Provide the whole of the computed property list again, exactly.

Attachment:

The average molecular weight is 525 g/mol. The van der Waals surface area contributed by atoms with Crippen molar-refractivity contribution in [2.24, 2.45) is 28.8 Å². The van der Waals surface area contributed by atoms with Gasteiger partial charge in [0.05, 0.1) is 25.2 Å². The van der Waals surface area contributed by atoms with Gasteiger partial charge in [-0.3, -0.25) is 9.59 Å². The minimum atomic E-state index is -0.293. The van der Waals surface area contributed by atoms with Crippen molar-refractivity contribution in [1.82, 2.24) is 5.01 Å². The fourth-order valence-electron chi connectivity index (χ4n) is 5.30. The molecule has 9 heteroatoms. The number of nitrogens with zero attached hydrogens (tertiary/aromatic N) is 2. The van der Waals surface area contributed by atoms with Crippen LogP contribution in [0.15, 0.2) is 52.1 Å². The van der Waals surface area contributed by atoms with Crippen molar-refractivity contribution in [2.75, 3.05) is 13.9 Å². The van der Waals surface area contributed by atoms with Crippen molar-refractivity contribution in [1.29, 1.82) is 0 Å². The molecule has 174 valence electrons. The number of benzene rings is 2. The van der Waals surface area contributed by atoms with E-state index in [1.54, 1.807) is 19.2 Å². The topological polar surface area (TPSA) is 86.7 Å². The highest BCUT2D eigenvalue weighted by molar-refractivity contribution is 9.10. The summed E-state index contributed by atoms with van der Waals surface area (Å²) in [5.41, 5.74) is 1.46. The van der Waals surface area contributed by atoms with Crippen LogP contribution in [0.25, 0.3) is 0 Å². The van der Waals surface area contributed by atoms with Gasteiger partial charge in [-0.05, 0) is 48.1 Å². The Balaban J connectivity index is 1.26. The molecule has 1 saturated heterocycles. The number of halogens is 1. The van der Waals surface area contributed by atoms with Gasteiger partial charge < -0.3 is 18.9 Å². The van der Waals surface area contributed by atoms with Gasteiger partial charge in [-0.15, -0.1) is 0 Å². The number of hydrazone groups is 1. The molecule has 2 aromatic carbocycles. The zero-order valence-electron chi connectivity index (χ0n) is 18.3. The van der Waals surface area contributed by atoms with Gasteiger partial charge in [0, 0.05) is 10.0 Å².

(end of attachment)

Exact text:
The average molecular weight is 525 g/mol. The van der Waals surface area contributed by atoms with Crippen molar-refractivity contribution in [2.24, 2.45) is 28.8 Å². The van der Waals surface area contributed by atoms with Gasteiger partial charge in [0.05, 0.1) is 25.2 Å². The van der Waals surface area contributed by atoms with Gasteiger partial charge in [-0.3, -0.25) is 9.59 Å². The minimum atomic E-state index is -0.293. The van der Waals surface area contributed by atoms with Crippen molar-refractivity contribution in [1.82, 2.24) is 5.01 Å². The fourth-order valence-electron chi connectivity index (χ4n) is 5.30. The molecule has 9 heteroatoms. The number of nitrogens with zero attached hydrogens (tertiary/aromatic N) is 2. The van der Waals surface area contributed by atoms with Crippen LogP contribution in [0.15, 0.2) is 52.1 Å². The van der Waals surface area contributed by atoms with Crippen molar-refractivity contribution in [2.75, 3.05) is 13.9 Å². The van der Waals surface area contributed by atoms with Crippen molar-refractivity contribution in [1.29, 1.82) is 0 Å². The molecule has 174 valence electrons. The number of benzene rings is 2. The van der Waals surface area contributed by atoms with E-state index in [1.54, 1.807) is 19.2 Å². The topological polar surface area (TPSA) is 86.7 Å². The highest BCUT2D eigenvalue weighted by molar-refractivity contribution is 9.10. The summed E-state index contributed by atoms with van der Waals surface area (Å²) in [5.41, 5.74) is 1.46. The van der Waals surface area contributed by atoms with Crippen LogP contribution in [0.25, 0.3) is 0 Å². The van der Waals surface area contributed by atoms with Gasteiger partial charge in [-0.05, 0) is 48.1 Å². The Balaban J connectivity index is 1.26. The molecule has 1 saturated heterocycles. The number of halogens is 1. The van der Waals surface area contributed by atoms with Gasteiger partial charge < -0.3 is 18.9 Å². The van der Waals surface area contributed by atoms with Gasteiger partial charge in [-0.15, -0.1) is 0 Å². The number of hydrazone groups is 1. The molecule has 2 aromatic carbocycles. The zero-order valence-electron chi connectivity index (χ0n) is 18.3. The van der Waals surface area contributed by atoms with Gasteiger partial charge in [0, 0.05) is 10.0 Å².